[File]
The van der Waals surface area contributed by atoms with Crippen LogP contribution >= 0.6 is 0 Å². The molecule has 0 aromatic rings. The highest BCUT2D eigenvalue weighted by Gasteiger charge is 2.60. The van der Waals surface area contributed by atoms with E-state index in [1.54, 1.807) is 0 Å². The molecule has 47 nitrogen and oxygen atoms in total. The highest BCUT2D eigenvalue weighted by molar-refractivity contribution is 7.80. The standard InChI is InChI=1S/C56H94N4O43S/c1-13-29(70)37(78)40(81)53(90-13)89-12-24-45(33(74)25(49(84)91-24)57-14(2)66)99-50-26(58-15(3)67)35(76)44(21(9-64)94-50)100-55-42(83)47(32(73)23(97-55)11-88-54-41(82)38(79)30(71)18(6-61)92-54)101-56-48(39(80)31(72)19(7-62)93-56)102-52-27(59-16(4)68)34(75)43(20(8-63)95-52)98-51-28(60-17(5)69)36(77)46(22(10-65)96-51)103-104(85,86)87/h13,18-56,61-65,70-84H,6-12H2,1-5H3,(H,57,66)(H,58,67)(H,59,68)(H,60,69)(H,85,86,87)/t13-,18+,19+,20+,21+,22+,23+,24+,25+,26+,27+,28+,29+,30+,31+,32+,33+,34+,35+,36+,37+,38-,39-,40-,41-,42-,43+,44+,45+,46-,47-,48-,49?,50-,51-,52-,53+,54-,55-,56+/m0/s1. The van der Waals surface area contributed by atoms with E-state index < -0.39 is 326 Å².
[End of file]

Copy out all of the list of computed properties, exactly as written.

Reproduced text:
The van der Waals surface area contributed by atoms with Crippen LogP contribution >= 0.6 is 0 Å². The molecule has 0 aromatic rings. The highest BCUT2D eigenvalue weighted by Gasteiger charge is 2.60. The van der Waals surface area contributed by atoms with E-state index in [1.54, 1.807) is 0 Å². The molecule has 47 nitrogen and oxygen atoms in total. The highest BCUT2D eigenvalue weighted by molar-refractivity contribution is 7.80. The standard InChI is InChI=1S/C56H94N4O43S/c1-13-29(70)37(78)40(81)53(90-13)89-12-24-45(33(74)25(49(84)91-24)57-14(2)66)99-50-26(58-15(3)67)35(76)44(21(9-64)94-50)100-55-42(83)47(32(73)23(97-55)11-88-54-41(82)38(79)30(71)18(6-61)92-54)101-56-48(39(80)31(72)19(7-62)93-56)102-52-27(59-16(4)68)34(75)43(20(8-63)95-52)98-51-28(60-17(5)69)36(77)46(22(10-65)96-51)103-104(85,86)87/h13,18-56,61-65,70-84H,6-12H2,1-5H3,(H,57,66)(H,58,67)(H,59,68)(H,60,69)(H,85,86,87)/t13-,18+,19+,20+,21+,22+,23+,24+,25+,26+,27+,28+,29+,30+,31+,32+,33+,34+,35+,36+,37+,38-,39-,40-,41-,42-,43+,44+,45+,46-,47-,48-,49?,50-,51-,52-,53+,54-,55-,56+/m0/s1. The van der Waals surface area contributed by atoms with E-state index < -0.39 is 326 Å².